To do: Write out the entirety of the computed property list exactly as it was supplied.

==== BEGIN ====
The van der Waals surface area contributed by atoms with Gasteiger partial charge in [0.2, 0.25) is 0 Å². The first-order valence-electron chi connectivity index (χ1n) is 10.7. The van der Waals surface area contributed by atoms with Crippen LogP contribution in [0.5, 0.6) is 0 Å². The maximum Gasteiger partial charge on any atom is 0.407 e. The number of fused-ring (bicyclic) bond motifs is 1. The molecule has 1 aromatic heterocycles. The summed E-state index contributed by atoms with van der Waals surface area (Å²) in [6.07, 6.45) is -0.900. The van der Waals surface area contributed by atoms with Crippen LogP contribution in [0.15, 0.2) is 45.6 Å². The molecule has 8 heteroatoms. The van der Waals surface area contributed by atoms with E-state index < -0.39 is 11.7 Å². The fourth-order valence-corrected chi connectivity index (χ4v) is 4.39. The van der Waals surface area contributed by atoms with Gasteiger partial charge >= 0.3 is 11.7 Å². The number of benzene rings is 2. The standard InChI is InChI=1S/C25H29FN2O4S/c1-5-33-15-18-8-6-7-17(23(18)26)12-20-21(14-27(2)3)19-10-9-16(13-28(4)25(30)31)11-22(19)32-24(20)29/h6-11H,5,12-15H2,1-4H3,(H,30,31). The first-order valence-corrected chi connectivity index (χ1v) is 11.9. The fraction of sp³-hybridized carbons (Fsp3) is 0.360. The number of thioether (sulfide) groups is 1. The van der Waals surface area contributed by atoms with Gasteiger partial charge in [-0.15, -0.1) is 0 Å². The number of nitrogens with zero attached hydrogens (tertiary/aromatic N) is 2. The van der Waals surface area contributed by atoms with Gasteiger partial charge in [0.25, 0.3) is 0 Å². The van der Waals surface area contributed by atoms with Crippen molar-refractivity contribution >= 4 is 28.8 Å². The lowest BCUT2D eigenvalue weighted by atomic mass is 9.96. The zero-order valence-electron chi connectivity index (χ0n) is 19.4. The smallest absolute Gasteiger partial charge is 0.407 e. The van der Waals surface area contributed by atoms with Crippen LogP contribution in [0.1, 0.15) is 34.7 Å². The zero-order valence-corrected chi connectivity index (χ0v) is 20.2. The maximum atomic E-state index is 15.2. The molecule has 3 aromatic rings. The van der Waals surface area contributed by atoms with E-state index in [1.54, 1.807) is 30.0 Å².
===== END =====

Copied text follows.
The van der Waals surface area contributed by atoms with Gasteiger partial charge in [0.2, 0.25) is 0 Å². The first-order valence-electron chi connectivity index (χ1n) is 10.7. The van der Waals surface area contributed by atoms with Crippen LogP contribution in [0.5, 0.6) is 0 Å². The maximum Gasteiger partial charge on any atom is 0.407 e. The number of fused-ring (bicyclic) bond motifs is 1. The molecule has 1 aromatic heterocycles. The summed E-state index contributed by atoms with van der Waals surface area (Å²) in [6.07, 6.45) is -0.900. The van der Waals surface area contributed by atoms with Crippen LogP contribution in [0.15, 0.2) is 45.6 Å². The molecule has 8 heteroatoms. The van der Waals surface area contributed by atoms with E-state index < -0.39 is 11.7 Å². The fourth-order valence-corrected chi connectivity index (χ4v) is 4.39. The van der Waals surface area contributed by atoms with Gasteiger partial charge >= 0.3 is 11.7 Å². The number of benzene rings is 2. The standard InChI is InChI=1S/C25H29FN2O4S/c1-5-33-15-18-8-6-7-17(23(18)26)12-20-21(14-27(2)3)19-10-9-16(13-28(4)25(30)31)11-22(19)32-24(20)29/h6-11H,5,12-15H2,1-4H3,(H,30,31). The first-order valence-corrected chi connectivity index (χ1v) is 11.9. The fraction of sp³-hybridized carbons (Fsp3) is 0.360. The number of thioether (sulfide) groups is 1. The van der Waals surface area contributed by atoms with Gasteiger partial charge in [-0.15, -0.1) is 0 Å². The number of nitrogens with zero attached hydrogens (tertiary/aromatic N) is 2. The van der Waals surface area contributed by atoms with Gasteiger partial charge in [0.25, 0.3) is 0 Å². The van der Waals surface area contributed by atoms with Crippen molar-refractivity contribution >= 4 is 28.8 Å². The lowest BCUT2D eigenvalue weighted by atomic mass is 9.96. The zero-order valence-electron chi connectivity index (χ0n) is 19.4. The smallest absolute Gasteiger partial charge is 0.407 e. The van der Waals surface area contributed by atoms with Crippen LogP contribution in [0.1, 0.15) is 34.7 Å². The zero-order valence-corrected chi connectivity index (χ0v) is 20.2. The maximum atomic E-state index is 15.2. The molecule has 3 aromatic rings. The van der Waals surface area contributed by atoms with E-state index in [1.54, 1.807) is 30.0 Å².